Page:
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Making the transition from WordPress developer to business owner? Read this

Making the transition from WordPress developer to business owner? Read this

Posted 25th July, 2019 by Sarah

There are four main types of WordPress user. On one side of the spectrum there are:

A) The hobbyists - five percent

B) Those that have side hustles offering services using the platform - 17 per cent

At the other end of the scale there are the pros, aka:

C) Those whose primary job is to work for a company or organisation that offers WordPress services and products - from start-to-finish site design to plug-in development. - 40 per cent

D) The self employed designers and developers - 38 per cent

Of course, there’s often movement between these roles. Hobbyists become side hustlers and side hustlers can sometimes become pros.

But one of the greatest leaps comes when Cs decide to become Ds.

Moving from the security and set rules of someone else’s company to the freedom and responsibility of running your own WordPress business can be exciting but also daunting.

Just like anyone starting a new business in any field, you’ll need to get up to speed with the business side of things - from sticking to your business plan to keeping on top of taxes and expenses. You’ll also need to acclimatise yourself to the element of risk that comes with going it alone in any field.

On top of this, you’ll also have to get your head around a few factors that are unique to setting up a WordPress business. In this blog we’ll address six of these.

You’ll need to know the golden rule for hooking new clients

According to an industry report by Delicious Brains, 66 per cent of self employed WordPress pros credit referrals from existing clients as their top source for bagging new clients. This is followed closely by referrals from peers.

With this in mind it’s worth developing your marketing strategy to make it easy and even preferable for your first few clients to recommend you to others.

You’ll have to work out your sweet spot as far as client numbers are concerned

No matter which industry you’re in, when you go it alone in business you’ll want to get a client base set up as soon as possible. Common mistakes that many new business owners make are underpricing their services to get their first clients through their virtual doors and taking on too many clients.

Fortunately, new WordPress business owners have stats to guide and inspire them when it comes to working out the sort of levels of business they should be looking at. Surveys show that the average self employed WordPress pro has between seven and 11 regular clients.

You could have down days

Mental health is being talked about increasingly within the WordPress community. There have been several insightful talks on the subject at recent WordCamps, including WordCamp Bristol 2019 and WordCamp Chicago 2018. Plus, there were mindfulness, yoga and meditation sessions at WordCamp Europe.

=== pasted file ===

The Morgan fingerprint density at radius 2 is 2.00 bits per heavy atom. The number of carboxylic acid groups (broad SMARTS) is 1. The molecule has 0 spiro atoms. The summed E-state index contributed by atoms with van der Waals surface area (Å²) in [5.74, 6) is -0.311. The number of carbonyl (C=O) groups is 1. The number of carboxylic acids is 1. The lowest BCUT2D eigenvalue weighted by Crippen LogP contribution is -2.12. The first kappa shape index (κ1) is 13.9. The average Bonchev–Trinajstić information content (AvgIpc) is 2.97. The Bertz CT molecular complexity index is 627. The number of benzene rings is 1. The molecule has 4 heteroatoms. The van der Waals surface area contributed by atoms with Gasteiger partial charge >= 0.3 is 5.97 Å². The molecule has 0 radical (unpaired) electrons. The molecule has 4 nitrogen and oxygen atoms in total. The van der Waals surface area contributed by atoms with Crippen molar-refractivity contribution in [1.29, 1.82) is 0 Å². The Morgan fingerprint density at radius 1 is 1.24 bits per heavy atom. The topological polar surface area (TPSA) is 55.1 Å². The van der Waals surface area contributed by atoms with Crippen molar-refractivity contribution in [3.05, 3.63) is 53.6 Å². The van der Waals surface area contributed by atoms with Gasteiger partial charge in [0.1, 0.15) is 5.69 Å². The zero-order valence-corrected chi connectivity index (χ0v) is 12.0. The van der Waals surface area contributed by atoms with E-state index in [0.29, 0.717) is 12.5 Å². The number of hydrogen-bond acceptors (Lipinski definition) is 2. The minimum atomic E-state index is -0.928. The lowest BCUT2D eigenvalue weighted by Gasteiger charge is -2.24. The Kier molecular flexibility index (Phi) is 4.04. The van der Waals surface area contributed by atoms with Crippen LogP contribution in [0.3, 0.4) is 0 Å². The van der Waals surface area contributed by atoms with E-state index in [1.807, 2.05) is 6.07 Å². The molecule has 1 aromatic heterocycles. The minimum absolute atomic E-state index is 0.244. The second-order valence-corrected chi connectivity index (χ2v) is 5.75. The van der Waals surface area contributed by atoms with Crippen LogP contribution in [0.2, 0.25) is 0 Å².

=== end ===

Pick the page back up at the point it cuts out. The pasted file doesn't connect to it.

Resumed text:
If you find yourself struggling, WP&UP is an organisation that’s dedicated to maintaining mental health in the WordPress community. Its website features several useful resources for professionals in the industry. You can anonymously contact the WP&UP team, listen to their podcasts, read their blog, and attend in-person events for support.

There are times when you might feel outnumbered

According to WordPress, just 21 Per Cent of the platform’s pros are women. While that won’t affect your work, it might leave you feeling a little underrepresented on occasions.

Fortunately, there are all sorts of resources out there that you can access to combat any such feelings. You could start by following a few inspiring WordPress pros on twitter, if you’re not already doing so. Often featured in round-ups of WP women to watch are WordPress writer and expert Sarah Gooding aka @pollyplummer and self-proclaimed WordPress fan girl and developer Kathy Drewien @kdrewien.

Then there’s the Women in WP bi-monthly podcast to follow. It’s about women who blog, design, develop, and market in the WordPress community.

You’ll need to set yourself up to work remotely and globally

Statistics suggest that, like many creative business start-up owners, more than half of WordPress developers work remotely. So, to ensure there are no hiccups with your client communications, you’ll need to ensure you’re set up with communication tools like Slack, Zoom and/or Skype.

You’ll also need to bear in mind that, of all the thousands of WordPress pros around the world, only 5.8 per cent are based in the UK. When you start out as a self employed pro, you’ll probably operate as a lone ranger. However, as your business grows, you’ll find yourself needing to enlist talent and you might find that talent a little further afield than Britain. Again, this is where familiarising yourself with the above communication tools will come in handy.

You’ll need to learn to temper your sacrifices as your business blossoms

There are many reasons why WordPress pros decide to go self employed. One of those reasons is because they want the freedom to work on new, sometimes more challenging or creative projects, rather than the ones their boss’s line up for them.

However, as your business grows you may find that you need to delegate the fun jobs to other developers and creatives so you can focus on the business side of things.

If you don’t have the chance to stretch your development or design muscles, however, you may start to feel burned out. Delegating business management tasks and making smart hires will be key to freeing up your time to take on occasional creative projects.

You can also keep your hand in by participating in one-day coding events, Contributor Days and conferences such as WordCamps.

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